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Next AU Public Event or Activity
February 6th @ 7:30pm...
Friday February 6th @ 7:30pm...Touch the Dark Matter by Harry Nelson, University of California, Santa Barbara
Overwhelming empirical evidence indicated that the great majority of matter in the observable universe is of a type distinct from the protons, neutrons, electrons, and neutrinos that particle physics has enumerated in the past century. The new type of matter, called, the `dark' matter because it does not emit light, makes up most of our Milky Way galaxy, as well as other galaxies. I'm part of a team that has built and operated the apparatus that is currently the most sensitive in the world to interactions of the prime candidate for this dark matter, known as the WIMP, with our neutrons and protons. I'll describe dark matter science, our apparatus, and our plans for the future."
Harry Nelson Leads LUX-ZEPLIN Search for Elusive Dark Matter
While scientists have long known that
dark matter exists, they have never been able to touch it. That
could change, however, with the development of what might one day be
the biggest and most capable dark matter experiment in the world.
The Department of Energy (DOE) and the National Science Foundation (NSF) announced funding for the second-generation Large Underground Xenon (LUX) experiment, dubbed the LUX-ZEPLIN (ZonEd Proportional scintillation in LIquid Noble gases). UC Santa Barbara physics professor Harry Nelson is the scientific leader of the LUX-ZEPLIN (LZ) collaboration, and UCSB physicists, who led the design and building of LUX's ultrapure water tank, will design a new element for LZ.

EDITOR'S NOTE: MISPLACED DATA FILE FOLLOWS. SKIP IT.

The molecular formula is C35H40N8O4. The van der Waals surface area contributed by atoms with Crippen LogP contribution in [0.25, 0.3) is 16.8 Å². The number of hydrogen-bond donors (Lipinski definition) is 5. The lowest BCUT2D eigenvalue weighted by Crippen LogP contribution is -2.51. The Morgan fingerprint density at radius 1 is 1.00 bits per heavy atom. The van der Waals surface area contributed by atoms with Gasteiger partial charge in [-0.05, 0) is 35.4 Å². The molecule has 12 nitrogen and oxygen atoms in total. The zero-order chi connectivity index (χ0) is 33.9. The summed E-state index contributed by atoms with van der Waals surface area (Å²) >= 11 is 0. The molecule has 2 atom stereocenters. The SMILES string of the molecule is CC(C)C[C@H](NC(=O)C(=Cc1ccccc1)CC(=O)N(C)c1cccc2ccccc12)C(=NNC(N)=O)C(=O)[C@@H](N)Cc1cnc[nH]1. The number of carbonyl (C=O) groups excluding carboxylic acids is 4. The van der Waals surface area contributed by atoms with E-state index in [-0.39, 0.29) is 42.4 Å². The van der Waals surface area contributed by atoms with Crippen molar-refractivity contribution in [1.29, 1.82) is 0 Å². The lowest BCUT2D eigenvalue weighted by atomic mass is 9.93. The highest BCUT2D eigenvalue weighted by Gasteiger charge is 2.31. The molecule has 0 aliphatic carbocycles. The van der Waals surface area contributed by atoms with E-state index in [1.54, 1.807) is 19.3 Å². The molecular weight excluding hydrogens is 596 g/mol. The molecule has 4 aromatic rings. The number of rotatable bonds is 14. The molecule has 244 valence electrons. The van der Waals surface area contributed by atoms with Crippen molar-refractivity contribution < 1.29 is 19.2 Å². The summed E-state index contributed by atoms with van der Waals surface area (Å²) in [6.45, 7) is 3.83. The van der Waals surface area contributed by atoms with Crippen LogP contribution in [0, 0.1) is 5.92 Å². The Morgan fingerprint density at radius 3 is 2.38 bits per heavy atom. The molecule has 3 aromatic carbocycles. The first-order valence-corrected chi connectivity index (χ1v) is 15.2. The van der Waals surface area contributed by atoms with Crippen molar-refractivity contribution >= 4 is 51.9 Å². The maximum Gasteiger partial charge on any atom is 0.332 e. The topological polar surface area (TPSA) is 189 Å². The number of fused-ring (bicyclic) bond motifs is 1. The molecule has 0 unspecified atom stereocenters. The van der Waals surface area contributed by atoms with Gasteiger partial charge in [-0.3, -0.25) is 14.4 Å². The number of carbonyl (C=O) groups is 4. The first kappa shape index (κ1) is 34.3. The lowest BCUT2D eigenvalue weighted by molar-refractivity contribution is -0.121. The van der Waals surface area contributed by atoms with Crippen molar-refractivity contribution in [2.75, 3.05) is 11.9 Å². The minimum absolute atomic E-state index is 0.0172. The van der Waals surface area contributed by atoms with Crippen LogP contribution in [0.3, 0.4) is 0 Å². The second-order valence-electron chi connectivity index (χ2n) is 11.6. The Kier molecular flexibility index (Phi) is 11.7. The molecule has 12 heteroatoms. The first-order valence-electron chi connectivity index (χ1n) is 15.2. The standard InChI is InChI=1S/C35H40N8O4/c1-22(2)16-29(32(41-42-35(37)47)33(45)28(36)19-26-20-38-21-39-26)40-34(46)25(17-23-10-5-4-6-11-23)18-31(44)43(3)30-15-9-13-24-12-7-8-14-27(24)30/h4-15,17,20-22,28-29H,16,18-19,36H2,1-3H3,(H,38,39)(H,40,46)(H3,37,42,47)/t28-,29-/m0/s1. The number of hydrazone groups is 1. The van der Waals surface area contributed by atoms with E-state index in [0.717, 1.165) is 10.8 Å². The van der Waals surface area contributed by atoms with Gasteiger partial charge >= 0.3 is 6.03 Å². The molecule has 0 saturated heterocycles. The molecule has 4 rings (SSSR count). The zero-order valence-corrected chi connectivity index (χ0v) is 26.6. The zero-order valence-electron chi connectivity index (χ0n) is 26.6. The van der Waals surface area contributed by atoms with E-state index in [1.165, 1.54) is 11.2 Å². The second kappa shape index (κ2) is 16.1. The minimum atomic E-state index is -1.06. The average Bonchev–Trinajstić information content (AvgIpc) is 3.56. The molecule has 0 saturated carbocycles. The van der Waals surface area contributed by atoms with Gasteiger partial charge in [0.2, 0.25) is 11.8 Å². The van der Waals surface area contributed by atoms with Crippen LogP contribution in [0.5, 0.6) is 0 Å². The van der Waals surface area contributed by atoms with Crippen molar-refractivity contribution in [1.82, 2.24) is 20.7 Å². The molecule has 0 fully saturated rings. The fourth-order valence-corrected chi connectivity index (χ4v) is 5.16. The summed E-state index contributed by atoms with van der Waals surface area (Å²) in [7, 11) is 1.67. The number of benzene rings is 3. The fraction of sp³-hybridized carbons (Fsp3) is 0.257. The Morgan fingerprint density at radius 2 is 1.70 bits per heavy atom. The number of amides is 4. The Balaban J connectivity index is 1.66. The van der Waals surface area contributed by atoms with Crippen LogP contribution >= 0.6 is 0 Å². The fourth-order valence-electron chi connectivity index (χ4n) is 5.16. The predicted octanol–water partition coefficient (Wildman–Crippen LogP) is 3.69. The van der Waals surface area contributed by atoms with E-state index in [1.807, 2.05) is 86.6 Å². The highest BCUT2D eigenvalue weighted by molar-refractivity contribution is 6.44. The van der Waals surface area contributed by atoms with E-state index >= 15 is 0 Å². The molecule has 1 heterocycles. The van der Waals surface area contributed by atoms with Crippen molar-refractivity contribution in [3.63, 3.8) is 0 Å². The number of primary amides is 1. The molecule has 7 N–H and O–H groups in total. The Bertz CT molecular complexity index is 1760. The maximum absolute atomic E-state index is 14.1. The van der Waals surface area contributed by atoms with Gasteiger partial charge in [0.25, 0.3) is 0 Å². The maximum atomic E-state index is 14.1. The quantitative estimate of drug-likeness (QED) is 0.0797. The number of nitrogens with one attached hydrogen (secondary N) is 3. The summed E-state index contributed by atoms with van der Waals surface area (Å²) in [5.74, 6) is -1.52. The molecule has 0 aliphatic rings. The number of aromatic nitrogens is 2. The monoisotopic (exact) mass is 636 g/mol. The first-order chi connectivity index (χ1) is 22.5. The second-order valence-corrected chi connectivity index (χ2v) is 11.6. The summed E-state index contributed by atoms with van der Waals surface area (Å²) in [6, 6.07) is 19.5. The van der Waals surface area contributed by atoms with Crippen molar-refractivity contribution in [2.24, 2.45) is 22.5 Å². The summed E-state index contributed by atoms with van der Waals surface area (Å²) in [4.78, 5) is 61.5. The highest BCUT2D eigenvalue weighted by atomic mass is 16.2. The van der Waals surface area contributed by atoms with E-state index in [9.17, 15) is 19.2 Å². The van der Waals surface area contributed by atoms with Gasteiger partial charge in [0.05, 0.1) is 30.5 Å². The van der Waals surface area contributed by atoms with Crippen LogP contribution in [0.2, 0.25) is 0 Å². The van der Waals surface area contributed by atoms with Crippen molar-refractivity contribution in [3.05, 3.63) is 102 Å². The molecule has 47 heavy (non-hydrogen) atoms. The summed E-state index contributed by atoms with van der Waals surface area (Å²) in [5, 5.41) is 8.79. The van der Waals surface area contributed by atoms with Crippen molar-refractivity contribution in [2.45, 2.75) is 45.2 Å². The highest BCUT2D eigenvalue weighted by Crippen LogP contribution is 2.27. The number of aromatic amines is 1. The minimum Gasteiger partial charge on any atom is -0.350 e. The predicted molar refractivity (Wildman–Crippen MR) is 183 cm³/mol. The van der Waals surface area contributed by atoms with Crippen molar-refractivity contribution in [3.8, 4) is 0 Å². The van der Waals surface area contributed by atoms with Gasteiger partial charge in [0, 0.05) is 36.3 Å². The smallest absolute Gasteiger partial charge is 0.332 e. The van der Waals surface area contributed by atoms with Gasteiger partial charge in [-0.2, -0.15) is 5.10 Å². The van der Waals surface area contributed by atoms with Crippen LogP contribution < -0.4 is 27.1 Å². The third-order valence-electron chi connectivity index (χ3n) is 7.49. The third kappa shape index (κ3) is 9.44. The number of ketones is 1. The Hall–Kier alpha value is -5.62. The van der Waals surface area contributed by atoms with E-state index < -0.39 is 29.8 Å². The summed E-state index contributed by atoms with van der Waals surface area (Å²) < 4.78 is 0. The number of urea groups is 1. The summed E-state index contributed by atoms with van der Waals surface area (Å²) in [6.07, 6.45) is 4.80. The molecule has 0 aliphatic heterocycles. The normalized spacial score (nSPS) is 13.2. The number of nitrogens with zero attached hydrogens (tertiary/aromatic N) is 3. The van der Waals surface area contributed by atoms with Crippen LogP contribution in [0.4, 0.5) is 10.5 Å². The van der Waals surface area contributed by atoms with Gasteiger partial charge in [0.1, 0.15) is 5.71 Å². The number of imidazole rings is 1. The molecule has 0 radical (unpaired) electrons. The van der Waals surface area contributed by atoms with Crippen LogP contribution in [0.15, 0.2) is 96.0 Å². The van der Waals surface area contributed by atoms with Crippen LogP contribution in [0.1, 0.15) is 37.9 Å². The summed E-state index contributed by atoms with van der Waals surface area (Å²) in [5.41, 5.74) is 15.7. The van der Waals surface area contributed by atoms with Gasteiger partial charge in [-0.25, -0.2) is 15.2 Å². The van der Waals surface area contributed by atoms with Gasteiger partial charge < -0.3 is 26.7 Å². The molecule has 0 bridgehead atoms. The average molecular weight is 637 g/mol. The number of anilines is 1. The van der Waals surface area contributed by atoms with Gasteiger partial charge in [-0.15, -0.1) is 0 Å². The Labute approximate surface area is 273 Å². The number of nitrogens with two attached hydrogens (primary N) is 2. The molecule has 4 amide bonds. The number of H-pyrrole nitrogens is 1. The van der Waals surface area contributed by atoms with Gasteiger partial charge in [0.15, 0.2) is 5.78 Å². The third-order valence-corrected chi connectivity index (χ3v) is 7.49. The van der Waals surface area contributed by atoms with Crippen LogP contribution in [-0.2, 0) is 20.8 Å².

The LUX site, located a mile deep in the Black Hills of South Dakota at the Sanford Underground Research Facility, will also be used for the LZ experiment. When completed, LZ will be the largest dark matter detector in the world. READ MORE (UCSB The Current)
The UCSB-designed water tank of the LUX experiment (above) will also be used to house the larger LUX-Zeplin detector.
Photo Credit: Matthew Kapust, Sanford Lab
Every Tuesday 7:30pm to 9:00pm
Tuesday Dec 23rd there will be no meeting. See you on 12/30
"Want to learn how to make your own telescope or learn more about astrophotography? Well, the SBAU has a Telescope Workshop! At the Telescope Workshop, we cover construction techniques for mirrors and telescopes, but also optics, cameras, and image processing software discussions. We encourage novice astronomers to come, ask questions, and even build, while advanced members are re-invited to attend if they want to discuss telescope issues not covered at the monthly meetings or just to help out. Check out http://sbautw.blogspot.com for a sample of past weekly Tuesday night sessions at the Broder Building at the Museum of Natural History."
The SBAU Forum is here
Register NOW at
http://www.sbau.org/sbauforum/ . The Public is more than
welcome, start or join a conversation with Santa Barbara area
astronomy & telescope club members. (read your comments out loud
before sending and see if your mother would approve)!"
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